[UPDATED on Monday, 3 March at 4pm: Adding update on bill introduction in Parliament]
The Ministry of Law on Monday introduced its anti-harassment bill in Parliament for its first reading.
First announced last Wednesday, it aims to criminalise harassment, provide a wider range of protection for victims of both offline and online harassment, as well as more severe punishment for offenders.
The Bill covers a broad range of behaviour such as stalking, bullying of children, sexual harassment within and outside the workplace as well as cyber-bullying.
Victims may apply for civil remedies such as a Protection Order from the court so that harassers will desist from doing anything that will cause further harm. Where appropriate, victims can also ask the court to order the removal of offensive material online. The court can “direct suitable notification” to alert readers of the false facts.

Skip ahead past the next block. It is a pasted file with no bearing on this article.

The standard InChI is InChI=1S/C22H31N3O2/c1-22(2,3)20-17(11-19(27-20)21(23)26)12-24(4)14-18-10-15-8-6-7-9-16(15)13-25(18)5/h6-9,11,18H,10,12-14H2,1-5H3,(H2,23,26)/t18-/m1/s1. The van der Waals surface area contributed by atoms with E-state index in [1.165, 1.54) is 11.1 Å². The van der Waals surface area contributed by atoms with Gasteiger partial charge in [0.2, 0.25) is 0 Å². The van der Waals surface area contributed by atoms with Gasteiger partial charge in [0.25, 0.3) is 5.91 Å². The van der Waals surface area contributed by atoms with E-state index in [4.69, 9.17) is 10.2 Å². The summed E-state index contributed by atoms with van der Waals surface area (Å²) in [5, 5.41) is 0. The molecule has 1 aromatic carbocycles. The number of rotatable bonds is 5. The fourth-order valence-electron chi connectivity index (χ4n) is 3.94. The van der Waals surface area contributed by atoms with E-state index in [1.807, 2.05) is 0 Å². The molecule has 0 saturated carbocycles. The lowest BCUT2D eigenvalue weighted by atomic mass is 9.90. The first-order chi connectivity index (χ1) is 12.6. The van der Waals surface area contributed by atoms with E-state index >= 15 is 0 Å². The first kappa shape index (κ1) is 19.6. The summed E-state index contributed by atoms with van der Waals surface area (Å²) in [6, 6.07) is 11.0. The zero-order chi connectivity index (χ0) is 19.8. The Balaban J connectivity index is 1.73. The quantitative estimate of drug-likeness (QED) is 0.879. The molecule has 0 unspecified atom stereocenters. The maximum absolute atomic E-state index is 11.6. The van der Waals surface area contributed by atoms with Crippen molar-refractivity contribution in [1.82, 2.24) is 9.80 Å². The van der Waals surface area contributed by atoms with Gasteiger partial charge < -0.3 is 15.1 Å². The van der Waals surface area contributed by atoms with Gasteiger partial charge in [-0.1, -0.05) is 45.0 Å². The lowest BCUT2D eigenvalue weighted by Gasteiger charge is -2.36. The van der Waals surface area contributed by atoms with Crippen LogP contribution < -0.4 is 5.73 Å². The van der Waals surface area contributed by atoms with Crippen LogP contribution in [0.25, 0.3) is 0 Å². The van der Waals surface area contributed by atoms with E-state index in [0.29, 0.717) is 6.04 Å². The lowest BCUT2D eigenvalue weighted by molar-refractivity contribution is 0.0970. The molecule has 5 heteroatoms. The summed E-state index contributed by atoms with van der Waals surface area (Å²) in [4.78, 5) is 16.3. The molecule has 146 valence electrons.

Harassment acts outside of Singapore will also fall under the law, under certain conditions. If an offence is committed against a victim in Singapore, and if the perpetrator knows the victim would be in Singapore, the penalties will apply.
Existing protection for public servants will also be extended to public healthcare workers and public transport workers.
Last Wednesday’s announcement by the Law and Home Affairs Ministries came after Law Minister K Shanmugam unveiled plans to clamp down on anti-social behaviour late last year.
The Ministry said stakeholders such as AWARE, the Singapore Children’s Society, the Coalition Against Bullying for Children and Youth, and lawyers who have represented harassment victims were consulted.
According to the Ministry of Law, 85% of people in Singapore support tougher measures to deal with harassment, and 71% agree that laws applying to physical harassment should be extended to online harassment as well.
In 2012, Microsoft released results of a worldwide survey, naming Singapore as one of the top-ranked countries where cyber-bullying is most pervasive.
Countries such as the UK, Australia and New Zealand have criminalized harassment offences. In Japan’s anti-stalking laws, making e-mail threats is considered an offence.
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